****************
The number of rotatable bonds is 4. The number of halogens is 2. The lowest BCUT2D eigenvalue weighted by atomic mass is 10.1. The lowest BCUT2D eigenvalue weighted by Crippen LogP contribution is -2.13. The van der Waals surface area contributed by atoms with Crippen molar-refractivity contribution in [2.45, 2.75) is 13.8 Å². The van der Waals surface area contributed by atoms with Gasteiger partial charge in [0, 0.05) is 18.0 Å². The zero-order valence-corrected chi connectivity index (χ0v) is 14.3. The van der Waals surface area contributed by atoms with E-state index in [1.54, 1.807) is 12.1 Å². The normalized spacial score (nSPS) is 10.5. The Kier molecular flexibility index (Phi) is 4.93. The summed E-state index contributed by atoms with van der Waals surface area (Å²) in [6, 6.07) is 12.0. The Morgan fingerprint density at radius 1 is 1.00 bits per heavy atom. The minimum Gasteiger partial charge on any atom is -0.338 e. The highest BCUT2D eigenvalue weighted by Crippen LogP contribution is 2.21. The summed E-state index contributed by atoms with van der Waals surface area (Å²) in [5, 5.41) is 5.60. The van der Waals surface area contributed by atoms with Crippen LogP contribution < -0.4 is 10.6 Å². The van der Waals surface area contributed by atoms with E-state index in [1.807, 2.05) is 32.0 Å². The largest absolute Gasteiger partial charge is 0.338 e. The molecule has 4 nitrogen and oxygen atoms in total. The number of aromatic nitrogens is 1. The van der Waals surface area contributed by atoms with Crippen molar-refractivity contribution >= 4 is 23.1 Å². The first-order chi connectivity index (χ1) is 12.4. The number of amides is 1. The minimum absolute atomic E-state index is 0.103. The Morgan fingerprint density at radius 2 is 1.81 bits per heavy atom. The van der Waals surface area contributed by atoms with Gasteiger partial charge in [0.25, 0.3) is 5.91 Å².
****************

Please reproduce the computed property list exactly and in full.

The number of rotatable bonds is 4. The number of halogens is 2. The lowest BCUT2D eigenvalue weighted by atomic mass is 10.1. The lowest BCUT2D eigenvalue weighted by Crippen LogP contribution is -2.13. The van der Waals surface area contributed by atoms with Crippen molar-refractivity contribution in [2.45, 2.75) is 13.8 Å². The van der Waals surface area contributed by atoms with Gasteiger partial charge in [0, 0.05) is 18.0 Å². The zero-order valence-corrected chi connectivity index (χ0v) is 14.3. The van der Waals surface area contributed by atoms with E-state index in [1.54, 1.807) is 12.1 Å². The normalized spacial score (nSPS) is 10.5. The Kier molecular flexibility index (Phi) is 4.93. The summed E-state index contributed by atoms with van der Waals surface area (Å²) in [6, 6.07) is 12.0. The Morgan fingerprint density at radius 1 is 1.00 bits per heavy atom. The minimum Gasteiger partial charge on any atom is -0.338 e. The highest BCUT2D eigenvalue weighted by Crippen LogP contribution is 2.21. The summed E-state index contributed by atoms with van der Waals surface area (Å²) in [5, 5.41) is 5.60. The van der Waals surface area contributed by atoms with Crippen LogP contribution < -0.4 is 10.6 Å². The van der Waals surface area contributed by atoms with E-state index in [1.807, 2.05) is 32.0 Å². The largest absolute Gasteiger partial charge is 0.338 e. The molecule has 4 nitrogen and oxygen atoms in total. The number of aromatic nitrogens is 1. The van der Waals surface area contributed by atoms with Crippen molar-refractivity contribution >= 4 is 23.1 Å². The first-order chi connectivity index (χ1) is 12.4. The number of amides is 1. The minimum absolute atomic E-state index is 0.103. The Morgan fingerprint density at radius 2 is 1.81 bits per heavy atom. The van der Waals surface area contributed by atoms with Gasteiger partial charge in [0.25, 0.3) is 5.91 Å².